Armida Wiltsey went for a jog around the Lafayette Reservoir in California on Nov. 14, 1978. She never came home. The 40-year-old mother was found, raped and strangled to death,after worried neighbors called police to report her missing. There were a few witness descriptions, but no real leads to assuage the fears of a stunned community and a heartbroken family. The incident came amid a string of brutal rapes throughout the East Bay that police later found were unrelated. Only this summer did DNA technology link evidence saved from under Wiltsey's fingernails with a serial rapist who had been paroled just before her killing. He had been on death row. Prosecutors filed murder charges this week against Darryl Kemp, a 67-year-old Texas prison inmate, who is about to come up for parole once again. "I'm really relieved," Wiltsey's husband, Boyd Wiltsey, said Thursday. "This recent happening sort of gives me a feeling of relief and a sense of closure." Kemp has been out of custody for only eight of the 49 years since he turned 18. The District Attorney's Office will begin extradition proceedings to bring Kemp to Contra Costa County for trial, said deputy district attorney Harold Jewett. Kemp could face the death penalty for Wiltsey's killing; if convicted and sentenced to die, it would be his second stint on California's death row. Kemp was convicted of murder by strangulation and several rapes in 1960 and sent to death row. His sentence was commuted to life when the death penalty was declared unconstitutional in the mid-1970s. He was paroled less than four months before Wiltsey was killed. Wiltsey had gone jogging on the popular reservoir trail that Tuesday morning. When she failed to pick up her 10-year-old son at school, neighbors called police. Boyd Wiltsey rushed back from a business trip. When he arrived, he said, a deputy and his boss met him with the news that his wife was dead. A tracking dog had found her body about 50 feet off the trail. Witnesses gave the authorities descriptions and circulated sketches. But there were no arrests. Eventually, authorities began to believe a man named Phillip Hughes had killed Wiltsey. Hughes was convicted in the early 1980s of killing three other women. The last time sheriff's officials contacted Boyd Wiltsey, 15 years ago, they told him they were "99 percent" sure Hughes was his wife's killer but did not have enough evidence to convict him, Wiltsey said. "I kind of lived these many years thinking that was it," he said. "I was really shocked when I got the call (about Kemp in May)." Two weeks after the killing, Kemp was arrested in Walnut Creek for peeping into windows, court records show. He was interviewed regarding Wiltsey's death, but his girlfriend gave him an alibi, and he went free because the state did not revoke his parole. Sheriff's deputies did take hair samples, however. Those strands sat in storage for more than 20 years, along with evidence collected from Armida Wiltsey's body. In 2000, the sheriff's crime lab notified homicide detectives that they now had the equipment to test evidence from the Wiltsey case. The next year, the lab ruled out Hughes as a source of the male DNA found underneath Armida Wiltsey's fingernails, court records show. So sheriff's detective Roxane Gruenheid sat down with the case file. She came upon the 1978 interview with Kemp and did a little research. He was convicted in Los Angeles County in 1960 for the rape and murder of Marjorie Hipperson, who was strangled with a silk stocking June 10, 1957, court documents show. Kemp was arrested two years later for another rape. Police then matched his hand print to a partial palm print found at the scene of Hipperson's killing, according to L.A. Police Department reports. Those were the cases that put him on death row. "Based (on) excerpts from the 1950s criminal cases, I felt there was a consistent pattern or modus operandi," Gruenheid wrote in a recent police report. In between active cases, the crime lab ordered a comparison of Kemp's 1978 hair sample with the Wiltsey evidence, according to court records. It matched, but the hair had degraded over the years. So lab officials asked for a new blood sample. A judge issued a warrant and blood was taken from Kemp at the Texas prison where he is serving a life sentence for an aggravated rape committed in 1983. Kemp also is suspected in several other sexual assaults in Texas, court documents show. He becomes eligible for parole Nov. 7, prison spokesman Mike Viesca said. He will remain in custody even if paroled, however, because a Contra Costa judge issued a new no-bail warrant for him, court records show. In a statement released Thursday evening, sheriff's officials said the evidence from Wiltsey's fingernails was compared with the state's DNA database, which linked it to Kemp. The statement does not mention the hair sample. Sheriff's officials refused to comment for this story. Included with the charges filed Wednesday are the "special circumstances" of killing during the commission of a rape and Kemp's previous California conviction for murder. These allegations make him eligible for the death penalty. Wiltsey was killed a week after voters approved a ballot initiative reinstating the death penalty. That makes Kemp eligible for the death penalty, Jewett said. He said his office will decide later whether to seek the death penalty. Boyd Wiltsey hopes prosecutors do. "He's nothing but an animal," he said of Kemp. "Society would be much better off without him around." Detectives came to see him and his son, Jeff, in May, to see if they recognized a photo of Kemp. They did not. But the visit opened old wounds, he said. "She was a very quiet, wonderful woman," he said of his wife. "She was the living image of what you would consider a good person." Two years after her death, Boyd and Jeff Wiltsey moved to Oregon. Boyd Wiltsey has remarried, and Jeff is married with three children. "To tell you the truth, if I hadn't had Jeff, I don't really think I'd be around today," Wiltsey said. "I think I would have taken some drastic steps at that time."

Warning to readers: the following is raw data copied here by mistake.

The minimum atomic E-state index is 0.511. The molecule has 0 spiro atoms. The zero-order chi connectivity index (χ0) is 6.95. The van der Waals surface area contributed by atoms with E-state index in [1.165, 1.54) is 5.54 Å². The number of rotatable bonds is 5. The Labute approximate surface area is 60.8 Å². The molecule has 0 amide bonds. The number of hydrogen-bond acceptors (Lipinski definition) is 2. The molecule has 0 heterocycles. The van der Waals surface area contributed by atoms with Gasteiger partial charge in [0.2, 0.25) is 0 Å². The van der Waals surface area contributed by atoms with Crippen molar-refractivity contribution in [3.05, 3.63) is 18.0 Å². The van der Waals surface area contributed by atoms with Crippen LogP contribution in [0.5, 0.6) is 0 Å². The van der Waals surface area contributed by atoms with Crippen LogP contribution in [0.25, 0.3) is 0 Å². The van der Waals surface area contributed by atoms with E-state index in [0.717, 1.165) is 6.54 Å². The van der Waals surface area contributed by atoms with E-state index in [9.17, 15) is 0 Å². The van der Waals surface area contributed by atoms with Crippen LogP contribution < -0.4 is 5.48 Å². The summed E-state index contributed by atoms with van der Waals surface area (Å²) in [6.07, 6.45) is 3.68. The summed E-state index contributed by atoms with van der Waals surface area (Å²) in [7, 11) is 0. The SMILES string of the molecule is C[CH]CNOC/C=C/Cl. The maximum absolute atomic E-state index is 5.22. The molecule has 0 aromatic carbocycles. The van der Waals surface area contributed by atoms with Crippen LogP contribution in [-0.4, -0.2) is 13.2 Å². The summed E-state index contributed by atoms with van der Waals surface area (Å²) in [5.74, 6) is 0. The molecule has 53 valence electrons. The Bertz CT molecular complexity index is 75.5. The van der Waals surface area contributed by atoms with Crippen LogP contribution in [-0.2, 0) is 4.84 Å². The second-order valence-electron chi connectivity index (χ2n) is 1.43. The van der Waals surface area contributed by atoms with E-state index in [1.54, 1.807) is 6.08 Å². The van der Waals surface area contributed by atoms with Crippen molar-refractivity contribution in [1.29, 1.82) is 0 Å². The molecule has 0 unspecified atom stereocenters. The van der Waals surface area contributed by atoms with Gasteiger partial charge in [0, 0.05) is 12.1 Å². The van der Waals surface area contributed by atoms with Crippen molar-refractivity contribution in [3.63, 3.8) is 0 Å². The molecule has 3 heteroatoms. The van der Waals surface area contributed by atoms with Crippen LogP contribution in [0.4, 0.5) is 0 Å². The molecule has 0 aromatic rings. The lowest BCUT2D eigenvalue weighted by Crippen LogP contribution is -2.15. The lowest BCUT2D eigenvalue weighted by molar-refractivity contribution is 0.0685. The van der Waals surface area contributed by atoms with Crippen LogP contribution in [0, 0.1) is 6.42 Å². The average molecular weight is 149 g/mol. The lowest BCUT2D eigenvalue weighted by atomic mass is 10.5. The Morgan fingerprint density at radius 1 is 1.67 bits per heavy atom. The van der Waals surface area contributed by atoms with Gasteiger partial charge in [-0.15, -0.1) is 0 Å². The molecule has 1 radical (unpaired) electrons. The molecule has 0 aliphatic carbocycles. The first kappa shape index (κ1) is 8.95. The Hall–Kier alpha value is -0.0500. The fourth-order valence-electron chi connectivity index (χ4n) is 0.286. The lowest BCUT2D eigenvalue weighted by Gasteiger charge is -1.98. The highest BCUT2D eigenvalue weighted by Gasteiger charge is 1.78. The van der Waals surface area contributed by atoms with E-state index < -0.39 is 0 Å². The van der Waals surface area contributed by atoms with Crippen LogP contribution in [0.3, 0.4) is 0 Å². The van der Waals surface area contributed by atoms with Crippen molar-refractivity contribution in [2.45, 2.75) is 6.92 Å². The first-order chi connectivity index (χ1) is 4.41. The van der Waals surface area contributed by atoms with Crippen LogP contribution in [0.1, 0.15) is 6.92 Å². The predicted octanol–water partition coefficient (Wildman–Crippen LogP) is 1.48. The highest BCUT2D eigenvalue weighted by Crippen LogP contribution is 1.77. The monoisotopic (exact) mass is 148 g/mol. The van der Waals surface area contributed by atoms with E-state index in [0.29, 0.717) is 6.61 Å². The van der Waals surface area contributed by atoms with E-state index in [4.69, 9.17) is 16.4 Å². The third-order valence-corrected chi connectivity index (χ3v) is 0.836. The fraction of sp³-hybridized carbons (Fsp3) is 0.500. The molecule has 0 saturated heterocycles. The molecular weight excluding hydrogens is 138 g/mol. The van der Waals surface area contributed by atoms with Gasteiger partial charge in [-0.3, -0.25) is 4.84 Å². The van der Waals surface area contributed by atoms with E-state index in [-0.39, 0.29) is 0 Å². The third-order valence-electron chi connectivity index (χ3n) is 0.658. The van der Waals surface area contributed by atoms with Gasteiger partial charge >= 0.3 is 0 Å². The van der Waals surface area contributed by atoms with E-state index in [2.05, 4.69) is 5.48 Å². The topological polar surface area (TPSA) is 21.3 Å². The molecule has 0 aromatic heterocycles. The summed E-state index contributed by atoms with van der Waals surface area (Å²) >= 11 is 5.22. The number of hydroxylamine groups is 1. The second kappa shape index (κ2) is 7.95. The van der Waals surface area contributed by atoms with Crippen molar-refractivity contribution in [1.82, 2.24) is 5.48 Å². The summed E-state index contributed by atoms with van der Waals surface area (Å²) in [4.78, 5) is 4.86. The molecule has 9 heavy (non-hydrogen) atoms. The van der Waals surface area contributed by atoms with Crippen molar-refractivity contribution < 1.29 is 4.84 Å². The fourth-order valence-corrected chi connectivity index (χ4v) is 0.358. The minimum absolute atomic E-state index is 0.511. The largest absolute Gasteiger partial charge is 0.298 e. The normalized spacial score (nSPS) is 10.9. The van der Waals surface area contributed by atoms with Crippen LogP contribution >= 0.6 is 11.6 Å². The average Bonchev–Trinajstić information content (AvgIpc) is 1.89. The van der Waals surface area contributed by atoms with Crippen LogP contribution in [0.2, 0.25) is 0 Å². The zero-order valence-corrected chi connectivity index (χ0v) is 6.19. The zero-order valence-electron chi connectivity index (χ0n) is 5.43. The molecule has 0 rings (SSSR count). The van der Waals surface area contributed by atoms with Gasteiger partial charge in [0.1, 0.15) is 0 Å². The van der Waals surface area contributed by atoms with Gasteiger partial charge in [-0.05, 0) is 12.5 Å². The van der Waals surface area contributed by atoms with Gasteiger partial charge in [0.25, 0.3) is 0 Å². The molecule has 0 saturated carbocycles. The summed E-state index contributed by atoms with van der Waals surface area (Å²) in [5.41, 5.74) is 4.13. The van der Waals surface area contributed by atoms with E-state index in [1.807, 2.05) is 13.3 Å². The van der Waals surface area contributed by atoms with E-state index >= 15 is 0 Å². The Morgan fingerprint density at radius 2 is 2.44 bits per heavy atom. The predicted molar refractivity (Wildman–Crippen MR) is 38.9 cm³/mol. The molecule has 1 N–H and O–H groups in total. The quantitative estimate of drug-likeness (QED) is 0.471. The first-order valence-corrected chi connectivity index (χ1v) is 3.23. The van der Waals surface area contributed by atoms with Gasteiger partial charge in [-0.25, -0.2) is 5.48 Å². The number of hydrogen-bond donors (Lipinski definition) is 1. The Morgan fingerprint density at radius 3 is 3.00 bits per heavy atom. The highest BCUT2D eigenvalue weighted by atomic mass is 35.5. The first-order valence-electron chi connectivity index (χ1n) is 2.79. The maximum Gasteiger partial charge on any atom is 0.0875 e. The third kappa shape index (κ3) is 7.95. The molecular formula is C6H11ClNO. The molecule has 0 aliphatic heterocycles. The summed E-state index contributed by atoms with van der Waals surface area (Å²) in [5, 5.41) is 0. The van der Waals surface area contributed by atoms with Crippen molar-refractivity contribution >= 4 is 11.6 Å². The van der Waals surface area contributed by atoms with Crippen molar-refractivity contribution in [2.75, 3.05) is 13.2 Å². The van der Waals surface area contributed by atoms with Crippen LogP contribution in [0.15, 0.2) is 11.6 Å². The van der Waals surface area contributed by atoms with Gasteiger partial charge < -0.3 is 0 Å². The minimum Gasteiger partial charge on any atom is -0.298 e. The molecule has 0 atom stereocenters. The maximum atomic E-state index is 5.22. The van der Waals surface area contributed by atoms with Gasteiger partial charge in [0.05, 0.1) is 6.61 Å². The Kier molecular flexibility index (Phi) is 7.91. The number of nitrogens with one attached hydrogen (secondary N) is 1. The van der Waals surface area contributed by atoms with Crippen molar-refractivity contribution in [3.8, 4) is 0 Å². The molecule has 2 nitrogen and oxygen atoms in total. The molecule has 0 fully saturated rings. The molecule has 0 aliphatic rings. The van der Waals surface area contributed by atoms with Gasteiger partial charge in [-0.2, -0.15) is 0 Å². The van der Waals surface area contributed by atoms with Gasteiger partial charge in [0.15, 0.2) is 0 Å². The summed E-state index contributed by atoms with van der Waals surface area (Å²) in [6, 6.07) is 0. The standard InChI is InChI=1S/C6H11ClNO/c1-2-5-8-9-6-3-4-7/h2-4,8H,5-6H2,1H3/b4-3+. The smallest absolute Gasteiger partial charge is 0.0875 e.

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Post by Lassen Forge » Fri Jan 06, 2006 12:35 pm